The first thing you need to know about “Request“As its title refers to any shark of the family Carcharhinidae – although no one in this film uses that term. The second thing you need to know is that no shark, request or otherwise, shows up for almost an hour to writer-director Le Van KietThe movie is 89 minutes long, which might have caused some impatient viewers to suspect they’ve been targeted with a bait and switch scam (sorry, couldn’t resist) and react by pressing contact. Continue to fast forward button.
Last, and arguably most important: It may be more of a sea-survival drama than a human-shark thriller, but “The Requestin” is largely satisfying as a hit Distract popcorn with a nifty gender-swapping approach to the tropes and stereotypes genre. Kiet lasts quite a bit of suspense throughout and proves once again, as he did in the well-received 2019 Vietnamese martial art “Furie,” that heartbroken fighters can die more often than men. Even male sharks.
Expansion setup provides for the main players Alicia Silverstone and James Tupper have plenty of time to create a deep interest in the main characters Jaelyn and Kyle, a couple dealing with an emotional breakdown due to the loss of their infant child in an attempt to giving birth at home in a bathtub went terribly wrong. We were introduced to them as they embarked on an R&R vacation in Vietnam (played by Orlando, Fl., in a daring selection,), where James rented an expensive “floating villa” – a well furnished cabin with a sea view but, as is often the case in movies like this, wifi is sketchy (at best).
Luckily, Jaelyn is able to phone her mother (Deirdre O’Connell) and sister (Jennifer Mudge) when she and Kyle visit a nearby town. But while they’re certainly happy to hear from her, Jaelyn’s family isn’t just worried about her mental state, let alone the pair’s choice of a vacation spot. Jaelyn is so focused on conversation and understands very little Vietnamese that she doesn’t notice the weather reports on TV about an impending tropical storm.
As it turned out, Kyle’s idea, not hers, to visit Vietnam – clearly one of many decisions he’s made for them in the past and continues to make after his dream vacation becomes a reality. bad circumstances. However, when she is not frightened by bad dreams and bad memories, Jaelyn tries her best to be a good sport, and really enjoys snorkeling, paragliding and doing other tourism. (It’s worth noting that Kiet very much avoids mentioning the decades-old discomfort associated with U.S. troops in the country, though he acknowledges a teenage war hero who stood up against the U.S. military. French colonization in the 1950s).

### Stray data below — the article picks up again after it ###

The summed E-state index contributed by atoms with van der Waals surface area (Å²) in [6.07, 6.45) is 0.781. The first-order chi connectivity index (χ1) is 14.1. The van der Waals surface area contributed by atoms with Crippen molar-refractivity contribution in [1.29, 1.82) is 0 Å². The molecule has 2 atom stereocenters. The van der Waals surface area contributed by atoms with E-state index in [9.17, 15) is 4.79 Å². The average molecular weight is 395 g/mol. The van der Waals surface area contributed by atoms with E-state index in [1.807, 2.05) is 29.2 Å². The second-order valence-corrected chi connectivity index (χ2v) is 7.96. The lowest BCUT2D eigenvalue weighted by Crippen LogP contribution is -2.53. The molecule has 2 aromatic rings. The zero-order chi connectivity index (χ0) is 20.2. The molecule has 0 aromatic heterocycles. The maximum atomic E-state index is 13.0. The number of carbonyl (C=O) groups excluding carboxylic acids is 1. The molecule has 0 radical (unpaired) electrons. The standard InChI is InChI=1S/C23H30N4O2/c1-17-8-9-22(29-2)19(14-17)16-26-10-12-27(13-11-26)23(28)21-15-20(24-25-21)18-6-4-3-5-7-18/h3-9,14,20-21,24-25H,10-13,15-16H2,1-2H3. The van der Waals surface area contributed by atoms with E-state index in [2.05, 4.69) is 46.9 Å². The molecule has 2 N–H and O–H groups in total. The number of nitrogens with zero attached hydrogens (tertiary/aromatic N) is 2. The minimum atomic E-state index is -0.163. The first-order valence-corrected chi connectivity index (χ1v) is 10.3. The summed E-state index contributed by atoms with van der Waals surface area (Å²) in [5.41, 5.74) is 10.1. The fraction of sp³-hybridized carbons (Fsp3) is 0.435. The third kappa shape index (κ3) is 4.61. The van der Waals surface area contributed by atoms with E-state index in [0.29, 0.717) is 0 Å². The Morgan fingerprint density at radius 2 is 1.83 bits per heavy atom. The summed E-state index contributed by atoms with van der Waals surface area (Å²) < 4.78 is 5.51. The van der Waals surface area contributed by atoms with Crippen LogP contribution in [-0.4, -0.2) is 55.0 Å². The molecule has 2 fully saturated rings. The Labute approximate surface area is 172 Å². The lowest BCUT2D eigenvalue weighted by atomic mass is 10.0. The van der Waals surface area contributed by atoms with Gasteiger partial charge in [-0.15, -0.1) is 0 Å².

In the end, of course, that tropical storm appears to advance the plot. Jaelyn and Kyle wake up to find their “mansion” now a raft, floating a few miles from shore. Kyle was motionless with a wounded and bloody leg, but even that didn’t stop him from trying to make all of the decisions – most of them wrong – until Jaelyn finally started to stand up because self. One good thing she does: After Kyle is no longer able, Jaelyn has to do all the heavy lifting and crazy rowing, when the last claimants show up to annoy themselves.
Some dialogue in “The Requestin” is painful for the nose – “I could be more patient with your PTSD!” — but there’s a lot like what a long-married couple can say to each other, whether they’re healing old wounds or joking to allay fears. (“We are like the unluckiest couple in the world!”) Don’t get me wrong: Kiet isn’t trying to do “The Wedding Scene with the Sharks” here. But Silverstone and Tupper convincingly convey a much broader range of emotions than post-Jaws movies about fin predators and humans.
At the same time, Silverstone is also convincing bit by bit as she uses everything from large boards to outboard motors to scare away sharks. One advantage of watching “The Requestin” in movie theaters instead of on digital platforms: You’ll get to share in hearty laughs as she blurts out a line that can’t be contextualized without spoiling. joy: “Not today!”
https://variety.com/2022/film/reviews/the-requin-review-alicia-silverstone-1235166471/ Review ‘The Requestin’: Alicia Silverstone Treads Water